Why the Average Age of Vehicles on the Road Is Rising and What it Means for Auto Mechanic Careers
December 20, 2016
Here is a quick look at why the average age of vehicles is rising in Canada, and how this new reality might affect professionals working as auto mechanics.
Students Looking at Auto Mechanic Careers: Modern Cars Just Last Longer
New vehicles are a major expense for most, and modern cars and trucks offer better longevity than what came before. Unsurprisingly, this combination has led many consumers to stick with the functioning vehicles they already own. This is the largest driver behind the increase in the average age of Canadian vehicles.
In spite of their longer longevity, older cars still tend to need more repairs. If this trend continues, you might end up performing more, or more frequent, maintenance work for the clients you pick up during your career. It’s worth noting the TD report also mentioned there’s not much reason to suspect a sudden surge in purchases of new vehicles. Odds are pretty good that the average age of cars will indeed remain relatively high.
Truck Durability Is a Driving Force Toward Higher Average Vehicle Age
Perhaps unsurprisingly, trucks that are built for difficult terrain and heavy loads are a bit better at surviving the years, too. That, combined with the high level of truck ownership in Canada (57.6 per cent of Canada’s 2013 car sales were for light trucks) has helped contribute to the rise in average vehicle age in Canada.
This will only affect you in your auto mechanic career if you end up working somewhere with a large concentration of truck owners. If you work in a large city like Toronto, odds are much better that you’ll see compact and mid-sized cars for the most part. If you do find yourself in a rural area with many older trucks, there’s a good chance that you’ll have a sturdy business keeping old pickups in decent shape.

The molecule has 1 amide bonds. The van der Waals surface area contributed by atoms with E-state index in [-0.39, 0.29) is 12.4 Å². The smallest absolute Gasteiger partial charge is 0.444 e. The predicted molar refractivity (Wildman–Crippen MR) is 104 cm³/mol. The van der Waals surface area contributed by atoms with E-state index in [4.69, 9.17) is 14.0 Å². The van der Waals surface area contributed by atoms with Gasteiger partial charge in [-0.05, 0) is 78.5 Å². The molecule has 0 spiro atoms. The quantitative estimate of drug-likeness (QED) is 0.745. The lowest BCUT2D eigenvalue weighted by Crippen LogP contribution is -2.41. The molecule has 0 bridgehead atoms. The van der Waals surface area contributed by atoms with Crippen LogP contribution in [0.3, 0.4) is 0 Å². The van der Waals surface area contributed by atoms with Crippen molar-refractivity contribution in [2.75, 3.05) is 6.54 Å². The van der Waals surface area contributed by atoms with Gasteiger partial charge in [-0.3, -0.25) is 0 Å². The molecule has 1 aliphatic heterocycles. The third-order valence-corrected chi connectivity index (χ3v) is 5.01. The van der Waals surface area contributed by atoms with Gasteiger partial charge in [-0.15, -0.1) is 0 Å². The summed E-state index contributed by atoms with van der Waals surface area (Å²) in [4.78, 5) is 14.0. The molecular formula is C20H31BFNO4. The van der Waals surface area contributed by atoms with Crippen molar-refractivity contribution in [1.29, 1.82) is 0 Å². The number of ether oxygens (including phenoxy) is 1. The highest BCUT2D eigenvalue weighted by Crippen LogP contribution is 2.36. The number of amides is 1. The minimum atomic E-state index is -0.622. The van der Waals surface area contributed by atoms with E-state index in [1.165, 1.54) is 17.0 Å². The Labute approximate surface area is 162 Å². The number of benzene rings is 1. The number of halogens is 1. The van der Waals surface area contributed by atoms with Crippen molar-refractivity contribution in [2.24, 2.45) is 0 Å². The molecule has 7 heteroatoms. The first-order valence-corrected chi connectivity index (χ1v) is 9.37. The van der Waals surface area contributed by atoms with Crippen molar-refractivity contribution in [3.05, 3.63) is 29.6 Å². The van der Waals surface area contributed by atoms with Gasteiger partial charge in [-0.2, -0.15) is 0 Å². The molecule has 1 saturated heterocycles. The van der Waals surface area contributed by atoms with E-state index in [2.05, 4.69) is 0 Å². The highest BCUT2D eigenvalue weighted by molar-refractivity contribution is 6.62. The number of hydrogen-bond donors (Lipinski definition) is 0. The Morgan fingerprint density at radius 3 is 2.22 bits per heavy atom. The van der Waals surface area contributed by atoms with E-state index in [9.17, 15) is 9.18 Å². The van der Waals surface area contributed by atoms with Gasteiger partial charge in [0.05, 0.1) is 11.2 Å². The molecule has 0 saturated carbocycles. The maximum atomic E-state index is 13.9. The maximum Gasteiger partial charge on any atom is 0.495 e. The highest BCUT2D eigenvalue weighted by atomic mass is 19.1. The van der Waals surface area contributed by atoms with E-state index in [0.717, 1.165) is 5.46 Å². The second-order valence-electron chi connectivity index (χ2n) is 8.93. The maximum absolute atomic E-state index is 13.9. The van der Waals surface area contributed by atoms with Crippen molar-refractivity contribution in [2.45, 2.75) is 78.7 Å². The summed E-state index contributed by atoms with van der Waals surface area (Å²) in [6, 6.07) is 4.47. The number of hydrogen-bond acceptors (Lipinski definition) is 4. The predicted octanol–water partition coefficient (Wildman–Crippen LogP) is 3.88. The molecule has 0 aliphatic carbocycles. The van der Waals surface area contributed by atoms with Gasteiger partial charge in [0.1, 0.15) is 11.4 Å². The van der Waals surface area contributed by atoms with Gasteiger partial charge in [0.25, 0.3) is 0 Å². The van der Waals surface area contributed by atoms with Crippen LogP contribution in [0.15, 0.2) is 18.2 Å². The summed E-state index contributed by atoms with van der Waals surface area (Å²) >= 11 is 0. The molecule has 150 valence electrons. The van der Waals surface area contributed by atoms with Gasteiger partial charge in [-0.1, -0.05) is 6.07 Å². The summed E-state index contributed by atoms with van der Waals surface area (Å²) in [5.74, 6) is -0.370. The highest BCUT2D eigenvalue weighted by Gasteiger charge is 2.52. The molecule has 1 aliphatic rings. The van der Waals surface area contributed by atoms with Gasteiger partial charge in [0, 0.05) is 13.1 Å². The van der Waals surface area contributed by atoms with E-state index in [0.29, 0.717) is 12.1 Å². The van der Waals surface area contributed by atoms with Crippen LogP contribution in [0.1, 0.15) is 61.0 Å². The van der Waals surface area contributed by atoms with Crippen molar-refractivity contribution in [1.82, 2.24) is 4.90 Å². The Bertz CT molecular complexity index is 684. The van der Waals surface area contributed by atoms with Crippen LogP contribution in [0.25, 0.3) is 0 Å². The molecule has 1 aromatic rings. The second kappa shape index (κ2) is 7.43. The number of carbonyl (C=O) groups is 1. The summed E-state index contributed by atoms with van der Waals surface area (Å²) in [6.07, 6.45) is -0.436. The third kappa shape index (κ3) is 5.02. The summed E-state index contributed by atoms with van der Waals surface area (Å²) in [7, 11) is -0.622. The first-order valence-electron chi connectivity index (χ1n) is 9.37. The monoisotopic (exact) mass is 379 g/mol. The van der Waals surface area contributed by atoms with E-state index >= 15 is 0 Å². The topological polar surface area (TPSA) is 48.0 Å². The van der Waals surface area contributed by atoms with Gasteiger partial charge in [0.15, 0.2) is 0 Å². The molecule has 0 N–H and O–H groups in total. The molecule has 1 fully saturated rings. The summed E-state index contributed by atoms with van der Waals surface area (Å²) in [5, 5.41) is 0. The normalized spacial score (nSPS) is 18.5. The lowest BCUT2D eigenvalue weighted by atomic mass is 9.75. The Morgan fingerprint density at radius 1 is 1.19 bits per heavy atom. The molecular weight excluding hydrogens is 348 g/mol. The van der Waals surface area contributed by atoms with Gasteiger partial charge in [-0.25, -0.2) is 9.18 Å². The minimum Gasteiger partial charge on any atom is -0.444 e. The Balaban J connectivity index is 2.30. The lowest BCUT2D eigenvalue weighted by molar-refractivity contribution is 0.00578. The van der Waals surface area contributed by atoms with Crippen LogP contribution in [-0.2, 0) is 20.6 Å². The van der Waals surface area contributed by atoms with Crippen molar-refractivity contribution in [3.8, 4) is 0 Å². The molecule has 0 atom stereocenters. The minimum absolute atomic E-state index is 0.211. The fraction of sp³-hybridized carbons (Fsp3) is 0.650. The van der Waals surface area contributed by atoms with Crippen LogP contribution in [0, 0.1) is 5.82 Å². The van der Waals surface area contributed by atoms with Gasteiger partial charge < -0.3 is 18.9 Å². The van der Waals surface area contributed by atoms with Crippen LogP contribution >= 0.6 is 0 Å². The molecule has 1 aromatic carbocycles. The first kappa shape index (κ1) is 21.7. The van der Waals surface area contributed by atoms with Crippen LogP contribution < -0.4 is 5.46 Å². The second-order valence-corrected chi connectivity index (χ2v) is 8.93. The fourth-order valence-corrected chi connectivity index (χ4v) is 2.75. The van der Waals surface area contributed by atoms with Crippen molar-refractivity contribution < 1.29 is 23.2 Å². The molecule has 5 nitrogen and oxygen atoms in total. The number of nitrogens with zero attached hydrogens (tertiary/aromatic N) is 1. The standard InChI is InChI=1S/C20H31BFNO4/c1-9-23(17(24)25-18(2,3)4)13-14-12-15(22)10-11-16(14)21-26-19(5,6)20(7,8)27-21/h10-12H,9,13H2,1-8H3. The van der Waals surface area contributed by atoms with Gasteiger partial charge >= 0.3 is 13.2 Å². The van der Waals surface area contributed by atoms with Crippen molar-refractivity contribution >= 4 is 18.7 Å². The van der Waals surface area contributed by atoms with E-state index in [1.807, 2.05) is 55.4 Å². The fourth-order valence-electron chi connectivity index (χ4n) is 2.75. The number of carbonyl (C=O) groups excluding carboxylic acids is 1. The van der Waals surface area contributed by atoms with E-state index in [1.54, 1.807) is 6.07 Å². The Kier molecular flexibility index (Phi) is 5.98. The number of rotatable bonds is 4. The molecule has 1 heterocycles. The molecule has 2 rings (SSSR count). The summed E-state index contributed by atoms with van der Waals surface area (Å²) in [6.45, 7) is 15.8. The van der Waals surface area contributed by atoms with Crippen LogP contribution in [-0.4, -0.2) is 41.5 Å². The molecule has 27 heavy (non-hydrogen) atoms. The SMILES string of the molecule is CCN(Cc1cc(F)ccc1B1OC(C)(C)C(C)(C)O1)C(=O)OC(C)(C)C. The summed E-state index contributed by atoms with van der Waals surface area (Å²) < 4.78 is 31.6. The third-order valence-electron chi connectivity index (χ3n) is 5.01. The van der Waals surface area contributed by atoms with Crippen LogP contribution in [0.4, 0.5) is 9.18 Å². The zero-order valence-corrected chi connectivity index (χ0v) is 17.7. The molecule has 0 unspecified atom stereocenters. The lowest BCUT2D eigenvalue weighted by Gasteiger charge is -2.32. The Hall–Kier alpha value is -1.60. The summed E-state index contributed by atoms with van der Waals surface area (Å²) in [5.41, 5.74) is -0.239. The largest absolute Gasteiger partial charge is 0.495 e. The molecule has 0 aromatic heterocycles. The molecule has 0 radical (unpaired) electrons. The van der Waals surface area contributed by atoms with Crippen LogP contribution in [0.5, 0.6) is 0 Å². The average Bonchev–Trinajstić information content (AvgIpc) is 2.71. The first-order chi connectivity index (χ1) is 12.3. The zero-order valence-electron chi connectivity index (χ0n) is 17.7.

The Auto Repair Industry Might Grow During Your Auto Mechanic Career
Mechanics, and particularly mechanics working at garages, frequently use “aftermarket” parts, which are not made by the car’s manufacturer. These parts tend to be cheaper than those made by the manufacturer, though this does not necessarily indicate lower quality.
Because of this potential for savings, owners of ageing vehicles will likely turn to independent garages for the repairs their older vehicles will inevitably need. Demand for aftermarket parts should continue to increase, as it has for the past several years. Demand for graduates of a mechanic certification program will also continue to increase, particularly for positions at aftermarket shops and garages.
Do you want to begin training toward your auto mechanic certification in Toronto?
Visit Automotive Training Centres for more information about getting started.
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